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Laugh more for your health
Right now, we all need to laugh more. The lockdown means we are more exposed to the constant flow of negative news stories and social media posts which are affecting everyone's mood. We all know that if our mood is low we can feel physically as well as mentally low, and aches and pains become more apparent. Once you start to feel pain then it in turn can have an effect on your mental health and a vicious circle can start.
The physiological benefits of laughter
When you laugh there are several physiological (the physical and chemical functions of the internal systems of the body) benefits.
- Increased oxygen intake. As you laugh you will draw in a larger volume of oxygen, this can help increase you lung capacity.
- Improved blood circulation. Laughter helps increase the oxygen in your blood and stimulates the circulation of oxygen rich blood throughout the body and reduces blood pressure.
- Increases the bodies tolerance to pain by increasing the pain threshold.
- Exercises and relaxes your muscles – have you ever had the belly ache associated with roaring with laughter for several minutes. That occurs when you have given your diaphragm and abdominal muscles a really good work out – similar to doing a gym class.
The psychological benefits of laughter
- Releases endorphins and serotonin, neurotransmitters which are used in the mood control centre of your brain and improve your sense of well-being and your energy levels.
- Reduces the stress hormone cortisol, reducing (and reversing) the bodies response to stress.
- Improves memory and creative thinking processes.
- Laughter is contagious and encouraging others to laugh will help prolong your laughter.
How to build laughter into your life.
For most of us a good belly laugh occurs in the presence of others – laughing at silly stories or jokes, at a funny mishap, or the kids silly antics.
Home alone or with other adults
Right now, lockdown means it is not necessarily possible to be in the physical company of those who make us laugh, so those video calls are essential to help those who don’t have anyone living with them trigger their laughter.
- Try sharing a meal and a few drinks over the call will help to create a more relaxed environment which will encourage laughter.
- Rehash shared funny memories or stories.
- Maybe watching a comedy film will encourage some infectious laughter.
- Play a silly game such as Speak Out, charades or Pictionary.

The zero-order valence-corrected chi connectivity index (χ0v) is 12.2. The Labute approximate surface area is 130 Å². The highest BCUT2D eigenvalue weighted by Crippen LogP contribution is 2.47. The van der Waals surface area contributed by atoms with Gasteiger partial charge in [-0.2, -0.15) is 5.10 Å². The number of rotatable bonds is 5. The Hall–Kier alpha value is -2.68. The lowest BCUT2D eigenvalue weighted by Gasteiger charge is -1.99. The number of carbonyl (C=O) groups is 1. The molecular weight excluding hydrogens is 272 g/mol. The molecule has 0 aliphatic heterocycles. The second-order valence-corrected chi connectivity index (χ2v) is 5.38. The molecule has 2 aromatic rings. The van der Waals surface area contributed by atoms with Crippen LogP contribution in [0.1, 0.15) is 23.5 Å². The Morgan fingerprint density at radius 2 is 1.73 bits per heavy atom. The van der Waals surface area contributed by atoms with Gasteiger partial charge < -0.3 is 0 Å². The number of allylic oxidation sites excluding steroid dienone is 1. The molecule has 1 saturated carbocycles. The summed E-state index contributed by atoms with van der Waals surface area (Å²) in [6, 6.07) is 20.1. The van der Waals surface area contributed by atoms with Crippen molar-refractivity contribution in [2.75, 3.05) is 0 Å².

Home with the kids
For those at home with younger children it is easier, watch them play they have the most infectious giggles, tickle them, chase them, dance with them. Get them to tell you some silly jokes – they will often get them wrong which will make you laugh more. It won’t be long before you are all giggling helplessly and your stomachs will begin to ache.
If you have older kids it may be harder (especially if you need to separate them from their tech), get them involved in thinking up things to do which will help you laugh. It maybe they have some online games that they are happy to play with you, or films that they would be happy to watch with you. Are there any clips they have seen on social media that they are happy to share with you? Are they up for playing to unexpected pranks (nothing dangerous or damaging!)? Try some of the current dance challenges with them. Anything to get them out of their rooms and laughing.
How can osteopathy help?
The more you laugh the easier it will become, and if you find yourself with sore stomach muscles, or accidentally hurt yourself whilst laughing of course your osteopath will be able to show you how to stretch them out. Make sure you tell your osteopath you need to laugh more, they may have a great source of silly stories or jokes to keep you entertained during your appointment, and they will want you to relax so will be happy to encourage you to laugh.
If you are looking for a more inventive way you could try laughter yoga
If you need some help with those aches and pain so you can laugh more then please give us a call on 07474 521 329 or email us at firstname.lastname@example.org